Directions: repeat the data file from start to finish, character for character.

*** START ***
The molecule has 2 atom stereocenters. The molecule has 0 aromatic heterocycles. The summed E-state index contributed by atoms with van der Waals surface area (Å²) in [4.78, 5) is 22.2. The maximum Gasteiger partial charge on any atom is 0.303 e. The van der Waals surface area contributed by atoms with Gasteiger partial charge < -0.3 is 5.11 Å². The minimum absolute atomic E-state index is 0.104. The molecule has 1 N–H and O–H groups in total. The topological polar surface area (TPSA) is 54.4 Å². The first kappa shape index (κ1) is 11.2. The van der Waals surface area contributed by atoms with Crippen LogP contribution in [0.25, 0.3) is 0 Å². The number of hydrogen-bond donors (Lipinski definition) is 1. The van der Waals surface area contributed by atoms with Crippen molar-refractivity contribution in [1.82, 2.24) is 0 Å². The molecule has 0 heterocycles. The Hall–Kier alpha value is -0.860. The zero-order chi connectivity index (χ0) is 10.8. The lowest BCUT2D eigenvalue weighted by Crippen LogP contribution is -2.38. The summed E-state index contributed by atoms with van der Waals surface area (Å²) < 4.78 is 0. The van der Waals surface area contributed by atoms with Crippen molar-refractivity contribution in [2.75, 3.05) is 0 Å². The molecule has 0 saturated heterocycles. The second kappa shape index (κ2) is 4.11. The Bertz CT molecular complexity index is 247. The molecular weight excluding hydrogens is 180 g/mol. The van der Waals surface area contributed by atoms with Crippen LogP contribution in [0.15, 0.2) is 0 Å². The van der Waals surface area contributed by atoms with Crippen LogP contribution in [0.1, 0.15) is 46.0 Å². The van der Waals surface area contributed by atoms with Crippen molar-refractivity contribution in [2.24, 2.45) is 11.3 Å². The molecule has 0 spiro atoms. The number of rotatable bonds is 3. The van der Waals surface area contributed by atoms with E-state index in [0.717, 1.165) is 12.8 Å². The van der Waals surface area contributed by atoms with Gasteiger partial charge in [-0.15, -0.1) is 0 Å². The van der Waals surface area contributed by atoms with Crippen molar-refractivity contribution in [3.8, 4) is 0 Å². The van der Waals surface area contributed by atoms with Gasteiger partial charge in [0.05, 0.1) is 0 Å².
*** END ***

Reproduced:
The molecule has 2 atom stereocenters. The molecule has 0 aromatic heterocycles. The summed E-state index contributed by atoms with van der Waals surface area (Å²) in [4.78, 5) is 22.2. The maximum Gasteiger partial charge on any atom is 0.303 e. The van der Waals surface area contributed by atoms with Gasteiger partial charge < -0.3 is 5.11 Å². The minimum absolute atomic E-state index is 0.104. The molecule has 1 N–H and O–H groups in total. The topological polar surface area (TPSA) is 54.4 Å². The first kappa shape index (κ1) is 11.2. The van der Waals surface area contributed by atoms with Crippen LogP contribution in [0.25, 0.3) is 0 Å². The number of hydrogen-bond donors (Lipinski definition) is 1. The van der Waals surface area contributed by atoms with Crippen molar-refractivity contribution in [1.82, 2.24) is 0 Å². The molecule has 0 heterocycles. The Hall–Kier alpha value is -0.860. The zero-order chi connectivity index (χ0) is 10.8. The lowest BCUT2D eigenvalue weighted by Crippen LogP contribution is -2.38. The summed E-state index contributed by atoms with van der Waals surface area (Å²) < 4.78 is 0. The van der Waals surface area contributed by atoms with Crippen molar-refractivity contribution in [2.75, 3.05) is 0 Å². The molecule has 0 saturated heterocycles. The second kappa shape index (κ2) is 4.11. The Bertz CT molecular complexity index is 247. The molecular weight excluding hydrogens is 180 g/mol. The van der Waals surface area contributed by atoms with Crippen LogP contribution in [0.15, 0.2) is 0 Å². The van der Waals surface area contributed by atoms with Crippen LogP contribution in [0.1, 0.15) is 46.0 Å². The van der Waals surface area contributed by atoms with Crippen molar-refractivity contribution in [2.24, 2.45) is 11.3 Å². The molecule has 0 spiro atoms. The number of rotatable bonds is 3. The van der Waals surface area contributed by atoms with E-state index in [0.717, 1.165) is 12.8 Å². The van der Waals surface area contributed by atoms with Gasteiger partial charge in [-0.15, -0.1) is 0 Å². The van der Waals surface area contributed by atoms with Crippen molar-refractivity contribution in [3.8, 4) is 0 Å². The van der Waals surface area contributed by atoms with Gasteiger partial charge in [0.05, 0.1) is 0 Å².